A beginner’s guide to wabi sabi
You’ve probably heard wabi sabi strewn across the design / art / lifestyle world. Whilst it seems to be trending at the moment along with concepts such as Hygge, to me it goes beyond the trend and deserves a humble introduction. I have tried my best to break it down into simpler yet tangible ways to give you the full essence of the concept.
The meaning of wabi sabi
To fully translate wabi sabi is a difficult task as it has deep meaning with a rich history behind it. It’s more of a collection of feelings and nuances and has no direct translation. I decided to asked my Japanese friends how they would define wabi sabi. Similar to Hikarui, two words make up this one philosophy giving it greater meaning, which I outline below. Originally used separately, now it’s more common to see them combined together.
わびさび (wabi sabi) comes from わびしさ (wabishisa) and さびしさ (sabishisa), but with an artistic twist that represents Japan’s perception of beauty and art.
Lonely, forlorn, desolate. Symbolises the inner side of
The attitude of seeking beauty and inner contentment in simplicity and imperfection, said to have developed alongside the tea ceremony during the Muromachi Period (1335-1573).*
a quality of emotion or mental state that expresses extreme simplicity and enjoyment of a quiet life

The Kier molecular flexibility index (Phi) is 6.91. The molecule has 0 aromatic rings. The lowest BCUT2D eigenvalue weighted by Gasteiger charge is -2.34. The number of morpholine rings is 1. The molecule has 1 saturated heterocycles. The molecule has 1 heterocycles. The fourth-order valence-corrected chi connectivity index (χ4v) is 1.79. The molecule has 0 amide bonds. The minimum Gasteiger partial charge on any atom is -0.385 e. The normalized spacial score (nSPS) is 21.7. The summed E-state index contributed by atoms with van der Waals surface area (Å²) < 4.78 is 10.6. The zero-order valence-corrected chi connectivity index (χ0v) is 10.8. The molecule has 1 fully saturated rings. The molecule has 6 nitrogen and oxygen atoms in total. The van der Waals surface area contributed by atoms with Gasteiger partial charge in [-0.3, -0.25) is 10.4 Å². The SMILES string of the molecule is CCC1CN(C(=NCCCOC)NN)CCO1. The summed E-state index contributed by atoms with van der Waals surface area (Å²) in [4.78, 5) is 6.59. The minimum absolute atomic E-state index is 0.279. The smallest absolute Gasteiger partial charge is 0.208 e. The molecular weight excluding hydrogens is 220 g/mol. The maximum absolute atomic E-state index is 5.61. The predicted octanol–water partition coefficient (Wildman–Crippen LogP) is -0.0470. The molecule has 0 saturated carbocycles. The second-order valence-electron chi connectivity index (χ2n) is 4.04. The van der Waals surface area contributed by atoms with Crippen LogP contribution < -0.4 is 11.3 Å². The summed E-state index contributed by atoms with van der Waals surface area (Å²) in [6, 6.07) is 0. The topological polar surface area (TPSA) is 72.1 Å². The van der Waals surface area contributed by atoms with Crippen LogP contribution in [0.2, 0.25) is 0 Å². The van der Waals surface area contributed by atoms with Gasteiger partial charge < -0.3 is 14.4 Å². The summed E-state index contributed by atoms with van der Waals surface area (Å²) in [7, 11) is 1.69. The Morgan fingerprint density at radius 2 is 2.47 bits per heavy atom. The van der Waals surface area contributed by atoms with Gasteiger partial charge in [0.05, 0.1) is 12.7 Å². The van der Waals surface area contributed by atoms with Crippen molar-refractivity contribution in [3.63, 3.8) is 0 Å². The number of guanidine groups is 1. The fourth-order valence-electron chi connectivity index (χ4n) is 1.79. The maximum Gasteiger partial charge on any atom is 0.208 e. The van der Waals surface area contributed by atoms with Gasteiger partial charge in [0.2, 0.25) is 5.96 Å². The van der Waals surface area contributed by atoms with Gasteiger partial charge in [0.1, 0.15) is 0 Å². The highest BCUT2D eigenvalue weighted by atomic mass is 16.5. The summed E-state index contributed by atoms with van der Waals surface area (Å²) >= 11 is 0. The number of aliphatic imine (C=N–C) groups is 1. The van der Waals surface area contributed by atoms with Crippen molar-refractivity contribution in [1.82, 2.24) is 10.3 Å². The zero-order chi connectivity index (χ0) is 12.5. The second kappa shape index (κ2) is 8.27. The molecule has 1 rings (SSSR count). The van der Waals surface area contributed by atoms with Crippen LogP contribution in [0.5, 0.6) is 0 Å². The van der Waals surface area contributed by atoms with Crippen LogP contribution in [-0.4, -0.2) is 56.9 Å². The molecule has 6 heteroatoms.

the richness in ones heart to appreciate external beauty
The attitude of seeking beauty in physical things that are withered where its internal essence is seen on the outside, such as that of a moss covered stone.
a physical state of wear that comes from time / outer beauty which over time ages and gradually gets impaired
rust(y) / a symbol of the appearance of something
わびさび (wabi sabi)
Wabi sabi is: the appreciation of the transient beauty of things imperfect, impermanent and incomplete in the physical world,
わび is said to accept that rusty and negative appearance with a positive heart. So together, the two words わび (wabi) and さび (sabi) are a form of yin and yang and often used as one word but actually they contradict each other, creating a wonderful concept where two opposites work together in harmony for a greater and more positive meaning.
Funnily enough in the midst of writing this post, I broke this Muji Found teacup that I got in Japan only 2 months ago. I have put it aside to fix using the art of kintsugi (I will do a blog post about this soon) when I get round to it. It’s appearance may have changed, but I still find it beautiful therefore it still serves a purpose for me as it did when it was whole.
If you are interested in find out more about wabi sabi, I highly recommend:
Wabi Sabi for Artists, Designers, Poets & Philosophers by Leonard Koren
Wabi Sabi the Japanese Art of Impermanence by Andrew Juniper
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